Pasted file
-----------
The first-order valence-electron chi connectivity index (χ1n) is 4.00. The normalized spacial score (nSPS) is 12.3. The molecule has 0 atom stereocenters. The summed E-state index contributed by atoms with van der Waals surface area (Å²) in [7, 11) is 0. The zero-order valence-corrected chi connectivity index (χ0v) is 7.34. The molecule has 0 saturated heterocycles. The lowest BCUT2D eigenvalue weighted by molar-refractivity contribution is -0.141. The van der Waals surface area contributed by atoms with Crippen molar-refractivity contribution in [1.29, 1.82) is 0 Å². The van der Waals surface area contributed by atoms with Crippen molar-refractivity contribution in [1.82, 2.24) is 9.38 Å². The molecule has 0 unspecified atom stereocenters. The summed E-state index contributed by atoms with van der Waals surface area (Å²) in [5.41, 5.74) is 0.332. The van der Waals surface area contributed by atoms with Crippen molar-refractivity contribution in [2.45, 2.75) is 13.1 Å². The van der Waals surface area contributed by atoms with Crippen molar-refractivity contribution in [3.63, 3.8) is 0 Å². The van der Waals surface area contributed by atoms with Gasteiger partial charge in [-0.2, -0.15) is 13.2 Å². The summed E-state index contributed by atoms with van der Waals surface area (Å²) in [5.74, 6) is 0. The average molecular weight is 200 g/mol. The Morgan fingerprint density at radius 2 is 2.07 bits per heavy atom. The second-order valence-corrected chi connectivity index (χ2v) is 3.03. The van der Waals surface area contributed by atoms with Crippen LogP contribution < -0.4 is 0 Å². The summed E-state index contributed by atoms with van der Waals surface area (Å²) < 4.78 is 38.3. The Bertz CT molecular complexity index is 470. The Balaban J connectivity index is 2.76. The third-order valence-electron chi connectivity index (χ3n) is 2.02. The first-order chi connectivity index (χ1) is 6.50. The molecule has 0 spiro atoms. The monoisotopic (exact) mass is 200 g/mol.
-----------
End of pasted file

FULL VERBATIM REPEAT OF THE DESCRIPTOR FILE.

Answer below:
The first-order valence-electron chi connectivity index (χ1n) is 4.00. The normalized spacial score (nSPS) is 12.3. The molecule has 0 atom stereocenters. The summed E-state index contributed by atoms with van der Waals surface area (Å²) in [7, 11) is 0. The zero-order valence-corrected chi connectivity index (χ0v) is 7.34. The molecule has 0 saturated heterocycles. The lowest BCUT2D eigenvalue weighted by molar-refractivity contribution is -0.141. The van der Waals surface area contributed by atoms with Crippen molar-refractivity contribution in [1.29, 1.82) is 0 Å². The van der Waals surface area contributed by atoms with Crippen molar-refractivity contribution in [1.82, 2.24) is 9.38 Å². The molecule has 0 unspecified atom stereocenters. The summed E-state index contributed by atoms with van der Waals surface area (Å²) in [5.41, 5.74) is 0.332. The van der Waals surface area contributed by atoms with Crippen molar-refractivity contribution in [2.45, 2.75) is 13.1 Å². The van der Waals surface area contributed by atoms with Crippen molar-refractivity contribution in [3.63, 3.8) is 0 Å². The van der Waals surface area contributed by atoms with Gasteiger partial charge in [-0.2, -0.15) is 13.2 Å². The summed E-state index contributed by atoms with van der Waals surface area (Å²) in [5.74, 6) is 0. The average molecular weight is 200 g/mol. The Morgan fingerprint density at radius 2 is 2.07 bits per heavy atom. The second-order valence-corrected chi connectivity index (χ2v) is 3.03. The van der Waals surface area contributed by atoms with Crippen LogP contribution < -0.4 is 0 Å². The summed E-state index contributed by atoms with van der Waals surface area (Å²) < 4.78 is 38.3. The Bertz CT molecular complexity index is 470. The Balaban J connectivity index is 2.76. The third-order valence-electron chi connectivity index (χ3n) is 2.02. The first-order chi connectivity index (χ1) is 6.50. The molecule has 0 spiro atoms. The monoisotopic (exact) mass is 200 g/mol.